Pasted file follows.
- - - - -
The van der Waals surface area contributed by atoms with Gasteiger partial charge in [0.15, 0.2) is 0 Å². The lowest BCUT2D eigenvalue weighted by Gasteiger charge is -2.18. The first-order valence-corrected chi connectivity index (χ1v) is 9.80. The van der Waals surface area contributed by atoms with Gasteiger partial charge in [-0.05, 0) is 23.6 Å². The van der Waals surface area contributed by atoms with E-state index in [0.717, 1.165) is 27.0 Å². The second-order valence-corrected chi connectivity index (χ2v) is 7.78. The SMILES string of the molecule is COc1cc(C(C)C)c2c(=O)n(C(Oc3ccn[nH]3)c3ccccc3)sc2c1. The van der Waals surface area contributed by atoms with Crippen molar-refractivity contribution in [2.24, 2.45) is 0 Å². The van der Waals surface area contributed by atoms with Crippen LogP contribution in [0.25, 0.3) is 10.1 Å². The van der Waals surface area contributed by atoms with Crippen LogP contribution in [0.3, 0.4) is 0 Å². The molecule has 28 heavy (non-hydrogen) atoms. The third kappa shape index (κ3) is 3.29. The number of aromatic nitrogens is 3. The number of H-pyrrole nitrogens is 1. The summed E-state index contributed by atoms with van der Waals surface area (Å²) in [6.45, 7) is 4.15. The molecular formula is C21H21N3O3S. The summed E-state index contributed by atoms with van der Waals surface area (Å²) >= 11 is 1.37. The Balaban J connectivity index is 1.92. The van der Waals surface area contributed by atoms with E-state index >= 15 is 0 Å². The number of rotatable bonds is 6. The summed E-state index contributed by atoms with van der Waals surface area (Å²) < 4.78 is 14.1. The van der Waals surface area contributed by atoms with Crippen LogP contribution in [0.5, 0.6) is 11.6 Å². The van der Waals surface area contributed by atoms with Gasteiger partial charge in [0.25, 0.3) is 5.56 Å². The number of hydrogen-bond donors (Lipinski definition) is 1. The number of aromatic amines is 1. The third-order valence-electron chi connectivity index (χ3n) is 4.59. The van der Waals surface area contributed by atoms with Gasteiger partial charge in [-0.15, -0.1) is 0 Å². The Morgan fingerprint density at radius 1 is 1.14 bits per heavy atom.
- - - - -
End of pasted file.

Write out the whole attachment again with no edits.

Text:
The van der Waals surface area contributed by atoms with Gasteiger partial charge in [0.15, 0.2) is 0 Å². The lowest BCUT2D eigenvalue weighted by Gasteiger charge is -2.18. The first-order valence-corrected chi connectivity index (χ1v) is 9.80. The van der Waals surface area contributed by atoms with Gasteiger partial charge in [-0.05, 0) is 23.6 Å². The van der Waals surface area contributed by atoms with E-state index in [0.717, 1.165) is 27.0 Å². The second-order valence-corrected chi connectivity index (χ2v) is 7.78. The SMILES string of the molecule is COc1cc(C(C)C)c2c(=O)n(C(Oc3ccn[nH]3)c3ccccc3)sc2c1. The van der Waals surface area contributed by atoms with Crippen molar-refractivity contribution in [2.24, 2.45) is 0 Å². The van der Waals surface area contributed by atoms with Crippen LogP contribution in [0.25, 0.3) is 10.1 Å². The van der Waals surface area contributed by atoms with Crippen LogP contribution in [0.3, 0.4) is 0 Å². The molecule has 28 heavy (non-hydrogen) atoms. The third kappa shape index (κ3) is 3.29. The number of aromatic nitrogens is 3. The number of H-pyrrole nitrogens is 1. The summed E-state index contributed by atoms with van der Waals surface area (Å²) in [6.45, 7) is 4.15. The molecular formula is C21H21N3O3S. The summed E-state index contributed by atoms with van der Waals surface area (Å²) >= 11 is 1.37. The Balaban J connectivity index is 1.92. The van der Waals surface area contributed by atoms with E-state index >= 15 is 0 Å². The number of rotatable bonds is 6. The summed E-state index contributed by atoms with van der Waals surface area (Å²) < 4.78 is 14.1. The van der Waals surface area contributed by atoms with Crippen LogP contribution in [0.5, 0.6) is 11.6 Å². The van der Waals surface area contributed by atoms with Gasteiger partial charge in [0.25, 0.3) is 5.56 Å². The number of hydrogen-bond donors (Lipinski definition) is 1. The number of aromatic amines is 1. The third-order valence-electron chi connectivity index (χ3n) is 4.59. The van der Waals surface area contributed by atoms with Gasteiger partial charge in [-0.15, -0.1) is 0 Å². The Morgan fingerprint density at radius 1 is 1.14 bits per heavy atom.